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4 fabulous picture books for the young readers on your list

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(Read caption) 'Brownie Groundhog and the Wintry Surprise' is by Susan Blackaby and illustrated by Carmen Segovia.

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Have you made your list, checked it twice and discovered there are still a few children who need that special gift? Think books! The choice is vast and endless.

1. "Brownie Groundhog and the Wintry Surprise," by Susan Blackaby, illustrated by Carmen Segovia

Turning the first double-spread of this beautifully illustrated story, we watch Brownie Groundhog prepare for her long hibernation. While Bunny nibbles layer cake, Brownie stifles a yawn. As she hurries off to hunker down till February, she cautions the fox not to wake her up and "don't eat Bunny. She's company." But the ladder is in Brownie's closet, and the trumpet, and a hammer. Brownie Groundhog is bound to notice their preparations.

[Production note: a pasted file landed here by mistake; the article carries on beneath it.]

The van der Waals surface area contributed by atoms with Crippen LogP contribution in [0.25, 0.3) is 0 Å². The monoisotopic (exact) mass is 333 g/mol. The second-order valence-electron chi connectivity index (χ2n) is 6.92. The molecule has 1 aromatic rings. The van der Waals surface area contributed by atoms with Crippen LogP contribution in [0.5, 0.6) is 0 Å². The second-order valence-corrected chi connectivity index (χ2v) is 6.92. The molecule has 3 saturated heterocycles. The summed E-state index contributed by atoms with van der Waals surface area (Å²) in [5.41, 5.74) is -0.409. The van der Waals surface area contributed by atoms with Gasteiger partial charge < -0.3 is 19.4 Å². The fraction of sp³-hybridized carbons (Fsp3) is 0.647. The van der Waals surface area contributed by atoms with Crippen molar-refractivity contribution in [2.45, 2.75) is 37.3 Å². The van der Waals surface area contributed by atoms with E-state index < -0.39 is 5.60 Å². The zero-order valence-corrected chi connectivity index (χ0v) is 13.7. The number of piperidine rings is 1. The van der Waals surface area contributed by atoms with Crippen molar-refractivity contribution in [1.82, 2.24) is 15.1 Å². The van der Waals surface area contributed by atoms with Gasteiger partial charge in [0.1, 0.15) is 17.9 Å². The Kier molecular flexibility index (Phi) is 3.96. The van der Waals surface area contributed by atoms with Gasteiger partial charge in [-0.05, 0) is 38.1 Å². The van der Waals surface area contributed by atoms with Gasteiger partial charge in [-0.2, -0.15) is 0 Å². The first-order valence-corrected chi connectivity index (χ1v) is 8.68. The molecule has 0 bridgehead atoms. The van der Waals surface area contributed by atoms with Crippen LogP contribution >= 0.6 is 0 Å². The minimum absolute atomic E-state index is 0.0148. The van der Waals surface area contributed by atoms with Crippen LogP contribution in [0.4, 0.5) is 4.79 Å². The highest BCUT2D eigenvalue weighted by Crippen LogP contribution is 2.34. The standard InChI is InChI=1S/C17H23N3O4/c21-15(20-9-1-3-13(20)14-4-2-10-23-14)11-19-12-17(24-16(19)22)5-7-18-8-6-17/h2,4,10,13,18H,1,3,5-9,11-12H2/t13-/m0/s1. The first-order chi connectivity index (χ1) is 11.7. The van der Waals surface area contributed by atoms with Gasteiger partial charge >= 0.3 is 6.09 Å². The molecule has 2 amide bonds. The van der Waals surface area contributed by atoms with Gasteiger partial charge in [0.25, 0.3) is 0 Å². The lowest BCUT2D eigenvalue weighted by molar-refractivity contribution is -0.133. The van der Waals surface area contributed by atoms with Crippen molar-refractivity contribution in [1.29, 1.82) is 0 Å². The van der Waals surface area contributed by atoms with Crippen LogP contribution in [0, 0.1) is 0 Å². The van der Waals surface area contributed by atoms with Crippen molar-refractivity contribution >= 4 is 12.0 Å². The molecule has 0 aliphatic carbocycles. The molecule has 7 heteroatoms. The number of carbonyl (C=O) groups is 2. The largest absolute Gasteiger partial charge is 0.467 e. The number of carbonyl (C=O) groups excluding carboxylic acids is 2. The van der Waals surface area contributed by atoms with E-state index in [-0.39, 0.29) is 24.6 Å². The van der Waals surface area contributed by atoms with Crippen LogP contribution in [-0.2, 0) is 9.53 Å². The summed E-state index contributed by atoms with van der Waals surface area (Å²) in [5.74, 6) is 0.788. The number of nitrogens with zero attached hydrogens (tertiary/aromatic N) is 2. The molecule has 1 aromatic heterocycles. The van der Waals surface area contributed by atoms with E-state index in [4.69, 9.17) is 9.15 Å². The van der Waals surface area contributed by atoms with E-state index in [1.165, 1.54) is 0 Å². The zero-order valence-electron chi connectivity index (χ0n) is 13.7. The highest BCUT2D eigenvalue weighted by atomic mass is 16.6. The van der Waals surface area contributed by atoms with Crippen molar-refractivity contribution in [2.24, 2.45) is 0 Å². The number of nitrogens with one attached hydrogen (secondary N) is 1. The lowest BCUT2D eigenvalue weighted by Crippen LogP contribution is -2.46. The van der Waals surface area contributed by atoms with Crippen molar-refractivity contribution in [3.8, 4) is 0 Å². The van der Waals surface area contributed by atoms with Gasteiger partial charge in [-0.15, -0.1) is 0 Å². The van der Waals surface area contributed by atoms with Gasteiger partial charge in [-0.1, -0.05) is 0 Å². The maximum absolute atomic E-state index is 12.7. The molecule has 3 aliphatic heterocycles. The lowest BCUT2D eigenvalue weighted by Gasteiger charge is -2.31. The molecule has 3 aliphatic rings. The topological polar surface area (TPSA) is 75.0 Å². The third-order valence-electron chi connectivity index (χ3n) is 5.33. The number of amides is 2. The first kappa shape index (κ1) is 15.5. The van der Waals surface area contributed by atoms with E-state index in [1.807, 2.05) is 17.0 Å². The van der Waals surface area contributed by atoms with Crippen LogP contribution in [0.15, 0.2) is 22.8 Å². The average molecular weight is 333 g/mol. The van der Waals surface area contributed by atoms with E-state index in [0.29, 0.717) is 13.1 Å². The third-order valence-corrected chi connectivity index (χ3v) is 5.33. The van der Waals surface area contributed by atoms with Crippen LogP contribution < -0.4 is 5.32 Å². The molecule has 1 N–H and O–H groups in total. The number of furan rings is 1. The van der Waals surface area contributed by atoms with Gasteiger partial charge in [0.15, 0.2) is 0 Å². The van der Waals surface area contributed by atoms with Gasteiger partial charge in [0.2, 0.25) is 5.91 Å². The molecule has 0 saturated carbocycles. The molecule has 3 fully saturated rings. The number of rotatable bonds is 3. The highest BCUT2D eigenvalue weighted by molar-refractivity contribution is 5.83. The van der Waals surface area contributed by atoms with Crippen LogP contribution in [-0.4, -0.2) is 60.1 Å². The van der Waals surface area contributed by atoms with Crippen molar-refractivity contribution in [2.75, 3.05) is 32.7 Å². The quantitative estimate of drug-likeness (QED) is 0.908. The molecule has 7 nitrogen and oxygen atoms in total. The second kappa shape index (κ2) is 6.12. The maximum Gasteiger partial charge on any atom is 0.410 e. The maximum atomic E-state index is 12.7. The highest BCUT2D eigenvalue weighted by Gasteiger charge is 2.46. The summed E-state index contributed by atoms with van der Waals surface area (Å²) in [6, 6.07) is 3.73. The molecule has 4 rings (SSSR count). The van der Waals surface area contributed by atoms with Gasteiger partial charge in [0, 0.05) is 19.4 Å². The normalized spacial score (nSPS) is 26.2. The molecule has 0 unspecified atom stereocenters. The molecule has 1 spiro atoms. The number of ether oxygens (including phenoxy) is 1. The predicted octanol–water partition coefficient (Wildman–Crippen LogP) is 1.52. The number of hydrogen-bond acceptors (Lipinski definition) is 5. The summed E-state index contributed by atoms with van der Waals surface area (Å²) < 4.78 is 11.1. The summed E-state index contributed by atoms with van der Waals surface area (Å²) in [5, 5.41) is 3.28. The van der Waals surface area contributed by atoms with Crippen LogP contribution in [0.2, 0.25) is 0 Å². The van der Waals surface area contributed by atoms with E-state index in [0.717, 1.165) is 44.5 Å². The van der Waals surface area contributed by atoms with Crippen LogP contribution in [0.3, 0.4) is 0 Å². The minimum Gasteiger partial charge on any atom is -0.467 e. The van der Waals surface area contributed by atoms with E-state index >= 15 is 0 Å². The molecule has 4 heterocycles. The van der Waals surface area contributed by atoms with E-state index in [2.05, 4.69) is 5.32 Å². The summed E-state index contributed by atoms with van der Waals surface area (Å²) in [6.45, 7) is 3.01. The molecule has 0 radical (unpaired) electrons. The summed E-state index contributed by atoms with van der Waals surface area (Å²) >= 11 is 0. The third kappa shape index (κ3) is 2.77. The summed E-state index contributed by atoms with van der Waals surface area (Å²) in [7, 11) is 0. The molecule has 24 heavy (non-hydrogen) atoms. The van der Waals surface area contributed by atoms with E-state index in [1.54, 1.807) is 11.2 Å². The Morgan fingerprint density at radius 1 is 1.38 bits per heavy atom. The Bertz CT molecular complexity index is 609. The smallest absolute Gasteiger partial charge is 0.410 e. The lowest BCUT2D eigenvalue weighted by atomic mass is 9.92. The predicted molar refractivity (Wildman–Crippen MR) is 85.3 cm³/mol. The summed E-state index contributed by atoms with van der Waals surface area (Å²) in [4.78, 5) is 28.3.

Although Bunny and the fox have the best intentions, eventually Brownie is awakened, wraps herself in a warm robe and sleepily follows the fox and Bunny. Once outside, the three delight in the wintry surprise, a riot of color exploding off the pages. That's not the only delightful surprise in this follow-up to an earlier "Brownie Groundhog" adventure. The tiniest of details will make children and adults smile on every page. Story and perfect illustrations combine to make a gorgeous book to be read many times. A real treasure.

2. "If You Want to See a Whale," words by Julie Fogliano, pictures by Erin E. Stead and

3. "Hello, My Name is Ruby," by Philip C. Stead

These two picture books prove you don't need a lot of words to tell a memorable story. Together, at bedtime, they will delight any young child, making quiet dreams a possibility.

In Julie Fogliano's poetic text, a boy and his basset have lots of time to wonder, "Is that a whale?" They must wait, ignoring possible pirates, pelicans, and even roses. Stead's delicate illustrations bear looking at over and over, and not just for the tiny bird on each page. The lyrical, almost poetic prose will tickle the imagination of young readers. 


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